A charming plot prevails over dirt in The Englishman
The Englishman Who Went Up a Hill but Came Down a Mountain
Written and directed by Christopher Monger.
Starring Hugh Grant, Tara Fitzgerald, and Colm Meaney.
Opens Friday.By Teresa Esser
The Englishman Who Went Up a Hill but Came Down a Mountain provides an excellent look at provincial life in Wales during World War I. While the town's young men are out digging trenches in France and Belgium, their fathers spend their time drinking beer in the local pub and making bets about the height of their local mountain. Enter Anson (Hugh Grant), an Englishman whose duty it is to assist a topographer (Colm Meaney) in mapping Wales's most prominent geological features.
Although the locals are excited by the prospect of seeing their tiny town on one of Her Majesty's official maps, they become outraged when Anson announces that their beloved Fillan Garoo is but a 984-foot hill. According to the official geological rules, a mountain must measure at least one thousand feet. The scrappy villagers thus take it upon themselves to correct mother nature's "error" by hauling sixteen feet of dirt up the hill in wooden buckets.
The amazing thing about The Englishman is that although the plot is incredibly simple, viewers are nonetheless drawn in. Director Christopher Monger goes out of his way to capture the villagers' indignation at the Englishmen's official demotion of their precious pile of dirt. "The Germans have taken our lads," the narrator proclaims, "and now the English have taken our mountain. Is nothing sacred?"
The film's strength stems from its ability to turn nearly every male villager into a character in his own right. In the local pub, for example, the camera pans across the faces of everyone present, firmly establishing their local importance. The narrator too is influential in lending the film a nostalgic touch. When the camera zeroes in on one person in particular, the narrator will utter a few lines about the person. In this way viewers are introduced to the bartender, the preacher, the railroad ticket-taker, the blacksmith, the neurological war casualty, and the village's identical "teched" idiots. Every bucketfull of dirt is important, the film seems to say, and every carrier is playing a crucial role in the establishment of Fillan Garoo as an official mountain.
A comical sub-plot develops around the villagers' attempts to keep the English mapmakers in town until the hill has reached its critical level. The villagers do everything they can think of, from slashing tires and dissasembling Anson's automobile to feigning ignorance about the existence of outbound trains. Another plot twist comes from Mother Nature. Rain sets in just as Fillan Garoo has reached the 993 foot mark and a great deal of hard physical labor is washed downhill. This event is taken particularly harshly by the local shell-shocked "Johnny," who flashes back to the muddy trenches of World War I. (It is hard to imagine a more dramatic way to illustrate the damaging effects of a little rain.)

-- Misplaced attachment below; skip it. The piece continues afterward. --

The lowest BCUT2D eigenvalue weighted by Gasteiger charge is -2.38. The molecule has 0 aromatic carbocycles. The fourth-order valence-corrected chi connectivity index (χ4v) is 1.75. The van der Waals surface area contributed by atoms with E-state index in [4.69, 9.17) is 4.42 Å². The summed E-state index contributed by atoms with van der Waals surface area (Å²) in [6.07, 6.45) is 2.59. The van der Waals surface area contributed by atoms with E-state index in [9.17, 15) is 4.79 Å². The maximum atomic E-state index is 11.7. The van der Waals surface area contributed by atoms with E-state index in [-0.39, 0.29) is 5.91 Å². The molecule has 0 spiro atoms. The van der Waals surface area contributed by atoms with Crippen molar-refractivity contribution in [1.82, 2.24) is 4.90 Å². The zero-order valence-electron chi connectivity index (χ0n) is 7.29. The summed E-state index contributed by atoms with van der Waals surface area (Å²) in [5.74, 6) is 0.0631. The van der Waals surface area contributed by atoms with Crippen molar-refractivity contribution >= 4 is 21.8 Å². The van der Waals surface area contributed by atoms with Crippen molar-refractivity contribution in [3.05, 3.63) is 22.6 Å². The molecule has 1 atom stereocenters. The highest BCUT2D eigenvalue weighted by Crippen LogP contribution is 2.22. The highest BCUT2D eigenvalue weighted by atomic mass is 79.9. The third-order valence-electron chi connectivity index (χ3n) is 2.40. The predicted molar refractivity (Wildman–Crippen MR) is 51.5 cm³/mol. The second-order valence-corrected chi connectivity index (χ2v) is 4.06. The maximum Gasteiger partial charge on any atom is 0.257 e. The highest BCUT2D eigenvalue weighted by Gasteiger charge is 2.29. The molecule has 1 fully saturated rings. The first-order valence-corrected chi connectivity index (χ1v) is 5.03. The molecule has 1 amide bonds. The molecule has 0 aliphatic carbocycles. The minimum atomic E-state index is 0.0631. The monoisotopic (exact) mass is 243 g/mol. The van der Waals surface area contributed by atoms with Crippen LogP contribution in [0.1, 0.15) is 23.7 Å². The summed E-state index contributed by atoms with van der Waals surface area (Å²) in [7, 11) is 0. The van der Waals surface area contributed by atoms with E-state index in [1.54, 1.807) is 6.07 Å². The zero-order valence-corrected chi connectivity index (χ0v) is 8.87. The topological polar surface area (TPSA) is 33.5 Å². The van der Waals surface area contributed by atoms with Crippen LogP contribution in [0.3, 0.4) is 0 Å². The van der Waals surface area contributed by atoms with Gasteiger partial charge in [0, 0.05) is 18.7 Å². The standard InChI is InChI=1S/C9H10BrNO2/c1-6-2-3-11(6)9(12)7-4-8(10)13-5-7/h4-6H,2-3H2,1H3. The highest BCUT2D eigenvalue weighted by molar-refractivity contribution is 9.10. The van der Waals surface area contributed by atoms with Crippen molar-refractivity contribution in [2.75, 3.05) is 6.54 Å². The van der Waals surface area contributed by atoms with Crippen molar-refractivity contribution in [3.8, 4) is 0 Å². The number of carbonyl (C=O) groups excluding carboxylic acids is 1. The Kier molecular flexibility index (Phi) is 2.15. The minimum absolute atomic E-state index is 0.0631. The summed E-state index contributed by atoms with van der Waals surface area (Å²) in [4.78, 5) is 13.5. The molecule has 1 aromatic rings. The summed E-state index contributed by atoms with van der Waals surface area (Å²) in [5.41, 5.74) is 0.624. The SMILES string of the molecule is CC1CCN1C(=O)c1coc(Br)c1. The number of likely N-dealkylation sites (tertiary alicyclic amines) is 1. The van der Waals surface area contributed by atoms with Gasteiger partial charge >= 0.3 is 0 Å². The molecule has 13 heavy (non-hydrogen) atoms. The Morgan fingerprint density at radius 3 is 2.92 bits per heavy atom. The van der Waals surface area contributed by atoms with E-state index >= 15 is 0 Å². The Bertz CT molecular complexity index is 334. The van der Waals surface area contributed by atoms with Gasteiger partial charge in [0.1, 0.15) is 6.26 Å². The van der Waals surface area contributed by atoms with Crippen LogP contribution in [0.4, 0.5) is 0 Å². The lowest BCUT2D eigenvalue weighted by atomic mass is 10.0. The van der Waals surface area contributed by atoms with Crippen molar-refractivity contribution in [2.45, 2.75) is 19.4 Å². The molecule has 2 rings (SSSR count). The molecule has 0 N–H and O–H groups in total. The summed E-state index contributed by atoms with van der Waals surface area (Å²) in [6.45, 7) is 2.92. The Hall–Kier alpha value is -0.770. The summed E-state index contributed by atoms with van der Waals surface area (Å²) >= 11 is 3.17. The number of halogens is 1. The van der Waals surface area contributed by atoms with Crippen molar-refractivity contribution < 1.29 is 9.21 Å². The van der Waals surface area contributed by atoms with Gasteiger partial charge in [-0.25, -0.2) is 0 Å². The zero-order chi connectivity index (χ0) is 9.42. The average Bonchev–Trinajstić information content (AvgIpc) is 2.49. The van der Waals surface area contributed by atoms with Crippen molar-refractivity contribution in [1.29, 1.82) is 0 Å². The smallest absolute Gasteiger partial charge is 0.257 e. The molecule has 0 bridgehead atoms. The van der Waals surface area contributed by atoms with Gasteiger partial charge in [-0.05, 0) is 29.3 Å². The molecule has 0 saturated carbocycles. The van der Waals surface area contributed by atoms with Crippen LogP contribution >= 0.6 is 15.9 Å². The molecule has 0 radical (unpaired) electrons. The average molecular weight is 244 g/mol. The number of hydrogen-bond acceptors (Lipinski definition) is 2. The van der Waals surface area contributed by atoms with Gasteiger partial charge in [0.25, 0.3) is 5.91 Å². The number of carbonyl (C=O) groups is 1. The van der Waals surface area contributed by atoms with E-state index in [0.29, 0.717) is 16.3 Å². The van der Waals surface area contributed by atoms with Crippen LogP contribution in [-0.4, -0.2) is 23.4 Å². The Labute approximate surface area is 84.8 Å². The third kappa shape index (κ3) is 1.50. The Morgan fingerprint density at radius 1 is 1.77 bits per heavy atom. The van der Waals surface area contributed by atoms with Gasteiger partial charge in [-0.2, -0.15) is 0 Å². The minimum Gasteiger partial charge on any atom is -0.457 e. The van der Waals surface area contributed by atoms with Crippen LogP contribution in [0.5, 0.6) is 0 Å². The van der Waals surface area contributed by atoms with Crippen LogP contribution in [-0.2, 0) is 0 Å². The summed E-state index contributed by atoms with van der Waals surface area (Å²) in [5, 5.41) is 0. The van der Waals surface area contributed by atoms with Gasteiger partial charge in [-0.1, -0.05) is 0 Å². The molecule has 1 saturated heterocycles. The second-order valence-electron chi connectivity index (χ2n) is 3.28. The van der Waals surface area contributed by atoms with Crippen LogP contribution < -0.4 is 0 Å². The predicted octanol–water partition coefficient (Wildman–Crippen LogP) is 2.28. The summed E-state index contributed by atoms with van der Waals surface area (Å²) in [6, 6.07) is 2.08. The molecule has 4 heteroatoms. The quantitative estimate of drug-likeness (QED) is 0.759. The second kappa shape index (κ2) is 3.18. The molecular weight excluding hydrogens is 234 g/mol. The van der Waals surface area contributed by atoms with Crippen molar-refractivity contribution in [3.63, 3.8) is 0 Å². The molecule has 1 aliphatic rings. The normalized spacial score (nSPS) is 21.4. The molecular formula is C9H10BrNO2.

The Englishman is an excellent film, although it does leave some questions unanswered. For starters: Where are all the local women? If all of the village's young men are away fighting the Germans, then why are there so many able-bodied men left in the town? Women are all but nonexistent in the film. Although wives are shown carrying dirt alongside their husbands, only one female character is given a personality. Even then, Miss Elizabeth (Tara Fitzgerald) does not appear until the end, when her flirtatious personality is called upon to provide a reason for Anson to stick around another day. But even with this gender bias, The Englishman provides a pleasing portrait of a provincial pocket of Welsh patriarchy.Copyright 19,95, The Tech. All rights reserved.
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Volume 115, Number 24.
This story appeared on page 8.
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